026. Morning Momentum - The Post-Sleepy Episode

Erik and Leo revisit sleep habits and how to build momentum for the day

How to build momentum in your day
  • First, have a good night of sleep (see episode 1)
  • Erik drinks a high-calorie, low-sugar coffee shake (thanks, gallbladder) before doing anything else in the morning.
  • Energy (calories) and caffeine work well to kickstart the day so long as they're not overdone
  • What part of your day has the most momentum? (morning, afternoon, night)
    • It may depend on what you'll be doing (see "Have a plan to follow" below).
    • Identify which tasks you have planned and how they will affect your energy.
    • If you have something planned that requires lots of prolonged focus, engage "no distractions" mode.
    • If you have something planned that you have to split up (because of meetings or other interruptions) or it's something you don't have sustained energy for (making lots of phone calls), consider spreading the tasks out with pomodoros or other tasks.
Avoid distractions when getting in the "flow"
  • Use Do-Not-Disturb when you can. Otherwise, consider turning off notifications for non-critical functions like Slack, email, etc. so you can still receive phone calls. This is especially useful for parents!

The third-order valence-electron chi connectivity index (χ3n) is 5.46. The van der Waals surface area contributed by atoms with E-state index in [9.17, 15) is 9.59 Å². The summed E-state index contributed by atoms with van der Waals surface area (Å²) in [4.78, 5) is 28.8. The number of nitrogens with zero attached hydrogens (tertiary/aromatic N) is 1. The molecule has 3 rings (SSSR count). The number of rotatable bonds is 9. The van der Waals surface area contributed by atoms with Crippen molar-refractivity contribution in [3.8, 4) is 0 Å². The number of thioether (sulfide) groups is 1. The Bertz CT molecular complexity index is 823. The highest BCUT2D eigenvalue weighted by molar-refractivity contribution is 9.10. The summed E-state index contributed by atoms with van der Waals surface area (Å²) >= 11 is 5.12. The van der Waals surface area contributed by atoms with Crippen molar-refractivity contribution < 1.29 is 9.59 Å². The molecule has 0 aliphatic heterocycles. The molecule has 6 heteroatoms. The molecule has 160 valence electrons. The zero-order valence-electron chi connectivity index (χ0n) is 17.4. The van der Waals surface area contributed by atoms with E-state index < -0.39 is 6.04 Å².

• Even easier parenting trick: set your phone across the room so you can still take calls, but you won't see all the other distracting notifications
  • Don’t check email — there are apps and extensions to help with this!
  • Work on a task for 10-20 minutes to build some momentum
  • If you need to focus, avoid working at places with lots of distractions or use other environment-design techniques to lower the impact of those distractions
  • Changing your phone screen to greyscale doesn't work as well as one might think
  • Screen Time on iOS is a great tool and if you have an iPhone you should try it!
  • Is flow endurance a thing? Erik can code for longer periods of time than he can do correspondence, social media, graphics, etc. on most days. Is this due to building endurance for programming or is it more nuanced?
Have a plan to follow
  • The biggest challenge is not knowing what to do…
  • Use your calendar for yourself to plan activities
  • Erik’s weekly checklist marks the day of the week that certain tasks are due so he doesn't have to look at his calendar (which is yet another distraction!)
  • Managing interruptions
  • Managing unplanned time
Exercise!
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